AUTO CRASHWORTHINESS Lawyer
Though auto safety improves as technology advances, thousands of people still sustain injuries or die because of the failure of auto manufacturers to fully ensure the crashworthiness of their vehicles. From an engineering perspective, crashworthiness is the ability of the vehicle to prevent occupant injuries in the event of an accident.
Crashworthiness deals primarily with the 'second collision' in which the driver and passengers collide against the interior of the vehicle. Most Americans are familiar with the more notorious vehicles, such as the Pinto, but few realize the nature and scope of the problem. Millions of defective vehicles remain on America's roads, capable of causing death and severe injuries in otherwise survivable accidents.
Baron Law Firm’s work in the automotive crashworthiness field was acknowledged by Trial Lawyers for Public Justice, a national public interest law firm, who awarded Lawrence Baron with its most prestigious national trial lawyer of the year award.
Baron Law Firm’s work in airbag injuries was also acknowledged by dateline NBC. In fact, the National Highway Traffic Safety Administration (NHTSA) accepted information from Lawrence Baron that ultimately led to the recall of the passenger airbag in 1994 and early 1995 Nissan Altimas.
Since the mid-90s, Lawrence Baron has been the lawyer at the forefront of efforts to recall defective passenger air bags in 1994 and 1995 Nissan Altimas. Baron became familiar with the dangers of air bags and the injuries they cause by litigating several air bag lawsuits against Nissan. Baron shared his own files on air bag injuries with the federal agency NHTSA to help document the product defect.
On April 24, 2003, Nissan announced a program to recall the Altimas and replace their defective device. Despite the recall, many of the offending Altimas are still and the road and Baron is still receiving Nissan air bag injury cases.
Defective Child Seats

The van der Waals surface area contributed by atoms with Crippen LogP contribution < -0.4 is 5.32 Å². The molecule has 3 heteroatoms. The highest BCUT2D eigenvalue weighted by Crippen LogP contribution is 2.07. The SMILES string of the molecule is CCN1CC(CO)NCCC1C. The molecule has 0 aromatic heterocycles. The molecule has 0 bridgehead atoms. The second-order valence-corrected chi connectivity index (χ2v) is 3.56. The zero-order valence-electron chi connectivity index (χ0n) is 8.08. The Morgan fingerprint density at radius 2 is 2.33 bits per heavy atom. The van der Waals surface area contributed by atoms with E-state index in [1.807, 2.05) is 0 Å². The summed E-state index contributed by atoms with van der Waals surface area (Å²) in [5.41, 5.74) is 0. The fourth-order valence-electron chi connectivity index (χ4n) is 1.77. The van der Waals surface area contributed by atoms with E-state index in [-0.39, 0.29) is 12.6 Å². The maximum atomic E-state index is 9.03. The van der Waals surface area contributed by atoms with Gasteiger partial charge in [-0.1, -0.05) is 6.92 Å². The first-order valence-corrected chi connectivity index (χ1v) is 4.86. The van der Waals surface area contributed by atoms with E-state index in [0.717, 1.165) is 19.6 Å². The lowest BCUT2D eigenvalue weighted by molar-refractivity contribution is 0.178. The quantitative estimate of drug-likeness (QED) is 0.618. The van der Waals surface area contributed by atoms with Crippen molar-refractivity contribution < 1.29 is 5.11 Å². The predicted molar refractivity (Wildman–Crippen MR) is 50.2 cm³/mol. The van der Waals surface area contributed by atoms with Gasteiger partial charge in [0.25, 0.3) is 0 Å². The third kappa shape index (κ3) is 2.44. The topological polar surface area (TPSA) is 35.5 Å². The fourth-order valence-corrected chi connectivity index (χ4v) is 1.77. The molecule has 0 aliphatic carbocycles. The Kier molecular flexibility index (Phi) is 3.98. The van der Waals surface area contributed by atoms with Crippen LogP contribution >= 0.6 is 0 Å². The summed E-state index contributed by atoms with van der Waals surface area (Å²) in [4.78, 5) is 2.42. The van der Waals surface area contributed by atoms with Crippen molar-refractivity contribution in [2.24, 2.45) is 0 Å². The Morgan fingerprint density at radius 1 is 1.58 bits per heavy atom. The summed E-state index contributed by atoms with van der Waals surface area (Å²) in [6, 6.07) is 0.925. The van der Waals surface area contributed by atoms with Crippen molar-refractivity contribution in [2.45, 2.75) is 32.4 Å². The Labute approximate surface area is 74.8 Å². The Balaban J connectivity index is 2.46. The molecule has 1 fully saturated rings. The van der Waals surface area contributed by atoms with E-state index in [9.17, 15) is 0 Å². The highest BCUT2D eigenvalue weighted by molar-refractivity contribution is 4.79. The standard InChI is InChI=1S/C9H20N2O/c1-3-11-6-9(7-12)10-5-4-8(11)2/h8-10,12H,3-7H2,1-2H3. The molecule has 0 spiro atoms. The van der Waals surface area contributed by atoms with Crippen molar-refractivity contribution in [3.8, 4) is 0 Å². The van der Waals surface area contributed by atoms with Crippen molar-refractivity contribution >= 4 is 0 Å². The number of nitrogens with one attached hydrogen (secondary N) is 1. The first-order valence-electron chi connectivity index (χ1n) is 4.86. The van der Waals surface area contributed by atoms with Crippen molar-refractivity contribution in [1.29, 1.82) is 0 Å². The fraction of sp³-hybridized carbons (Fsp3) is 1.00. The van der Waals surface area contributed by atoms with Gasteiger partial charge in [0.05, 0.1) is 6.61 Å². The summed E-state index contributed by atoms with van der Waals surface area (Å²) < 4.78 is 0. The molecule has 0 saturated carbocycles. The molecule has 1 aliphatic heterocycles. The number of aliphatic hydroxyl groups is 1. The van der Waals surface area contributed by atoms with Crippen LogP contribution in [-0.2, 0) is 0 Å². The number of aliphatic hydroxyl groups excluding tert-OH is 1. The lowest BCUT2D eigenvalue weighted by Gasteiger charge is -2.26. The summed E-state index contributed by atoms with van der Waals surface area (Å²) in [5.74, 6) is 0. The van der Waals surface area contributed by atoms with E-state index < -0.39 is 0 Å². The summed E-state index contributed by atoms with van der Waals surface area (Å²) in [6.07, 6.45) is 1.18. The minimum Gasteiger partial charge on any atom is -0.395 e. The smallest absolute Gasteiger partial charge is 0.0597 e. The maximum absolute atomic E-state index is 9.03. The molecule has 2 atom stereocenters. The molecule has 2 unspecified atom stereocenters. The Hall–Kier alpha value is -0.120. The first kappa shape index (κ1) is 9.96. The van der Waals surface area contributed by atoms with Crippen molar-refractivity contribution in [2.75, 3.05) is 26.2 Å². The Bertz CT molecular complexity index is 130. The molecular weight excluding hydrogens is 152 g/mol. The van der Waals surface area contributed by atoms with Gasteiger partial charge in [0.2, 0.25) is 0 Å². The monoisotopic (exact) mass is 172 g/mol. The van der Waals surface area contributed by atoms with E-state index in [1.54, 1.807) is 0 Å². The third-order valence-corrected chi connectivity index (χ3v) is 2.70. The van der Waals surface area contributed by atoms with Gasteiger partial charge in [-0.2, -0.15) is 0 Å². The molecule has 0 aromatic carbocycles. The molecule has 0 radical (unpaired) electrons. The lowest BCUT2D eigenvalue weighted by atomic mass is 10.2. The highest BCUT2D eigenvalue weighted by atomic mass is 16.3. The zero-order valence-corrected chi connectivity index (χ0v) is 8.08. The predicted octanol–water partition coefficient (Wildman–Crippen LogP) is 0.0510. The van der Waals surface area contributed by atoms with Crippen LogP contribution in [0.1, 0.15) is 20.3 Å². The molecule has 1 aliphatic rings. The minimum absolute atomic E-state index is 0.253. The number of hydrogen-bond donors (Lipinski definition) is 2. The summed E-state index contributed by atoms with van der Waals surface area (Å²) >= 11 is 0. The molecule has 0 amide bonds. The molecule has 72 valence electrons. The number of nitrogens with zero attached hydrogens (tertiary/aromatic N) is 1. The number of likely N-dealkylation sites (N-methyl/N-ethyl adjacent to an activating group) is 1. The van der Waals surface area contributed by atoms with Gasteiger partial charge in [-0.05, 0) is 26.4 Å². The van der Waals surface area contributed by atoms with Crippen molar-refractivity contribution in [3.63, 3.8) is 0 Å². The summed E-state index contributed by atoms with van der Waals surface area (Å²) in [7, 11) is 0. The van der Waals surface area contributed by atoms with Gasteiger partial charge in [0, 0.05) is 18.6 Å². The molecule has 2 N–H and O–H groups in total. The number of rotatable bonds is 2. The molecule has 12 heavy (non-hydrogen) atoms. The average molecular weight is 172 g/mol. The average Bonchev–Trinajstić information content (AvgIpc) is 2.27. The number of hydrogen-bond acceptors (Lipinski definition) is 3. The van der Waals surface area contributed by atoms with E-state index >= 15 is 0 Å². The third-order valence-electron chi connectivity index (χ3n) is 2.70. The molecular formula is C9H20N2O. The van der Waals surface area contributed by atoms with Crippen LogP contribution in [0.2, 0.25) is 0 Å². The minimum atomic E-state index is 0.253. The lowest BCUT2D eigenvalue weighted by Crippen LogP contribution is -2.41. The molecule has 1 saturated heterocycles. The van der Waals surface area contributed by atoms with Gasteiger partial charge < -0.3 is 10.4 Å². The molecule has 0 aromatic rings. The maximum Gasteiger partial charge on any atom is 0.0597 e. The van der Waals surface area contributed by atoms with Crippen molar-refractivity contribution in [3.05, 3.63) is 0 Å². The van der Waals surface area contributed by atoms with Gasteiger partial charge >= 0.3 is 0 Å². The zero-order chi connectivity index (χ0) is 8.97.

Child safety seats are notorious for having manufacturing problems or being incorrectly installed in the cars to begin with. These malfunctions have led to a rash of injuries and deaths around the country. Because parents and drivers are required to have these special seats in their cars, the potential for danger can also increase if certain measures are not taken beforehand.
Defective Seat Belts
Defective seatbelts cause an alarming number of injuries every year because manufacturers fail to properly test and monitor the products that they produce. Manufacturers are responsible for producing functional and safe seatbelts. If seatbelts have not been properly made, they may not buckle correctly or may release during collision. While the use of seatbelts does not guarantee that the passengers of a car involved in an accident will be free from injury, it significantly reduces the chance of being seriously injured.
Depending on the type of collision that occurs, injuries may range from minor cuts and bruises to more serious injuries, such as brain damage, severe cuts, loss of limbs, broken bones, and even death.
Rollover Injuries/ Roof Crush
A rollover is a crash in which the vehicle revolves at least one-quarter turn, regardless of whether the vehicle ends up laying on its side, roof or even returning upright on all four wheels. Rollovers occur in multiple ways. Most rollovers are "tripped," that is the vehicle rolls over after leaving the roadway striking a curb, soft shoulder, guardrail, or other object that "trips" it. A small percentage of rollovers are caused by events are "untripped" and caused by tire defects. Rollover crashes are infrequent, but dangerous events. The 2001 Fatality Analysis Reporting Systems (FARS) tells us that over 10,000 individuals were killed as occupants of light vehicles in rollover crashes. Of those, about 8,400 were killed in single-vehicle rollover crashes. Rollovers in SUVs are the leading cause of severe injury and death to their occupants. Likewise, rollovers are the leading cause of death to pickup truck occupants.
More than 10,000 people a year are killed in rollovers. The best way to prevent the deaths is to keep vehicles from rolling over in the first place. Electronic stability control is significantly reducing rollovers, especially fatal single-vehicle ones. When vehicles do roll, side curtain airbags help protect the people inside, and belt use is essential. However, for these safety technologies to be most effective, the roof must be able to maintain the occupant survival space when it hits the ground during a rollover. Stronger roofs crush less, reducing the risk that people will be injured by contact with the roof itself. Stronger roofs also can prevent occupants, especially those who aren't using safety belts, from being ejected through windows, windshields, or doors that have broken or opened because the roof has deformed.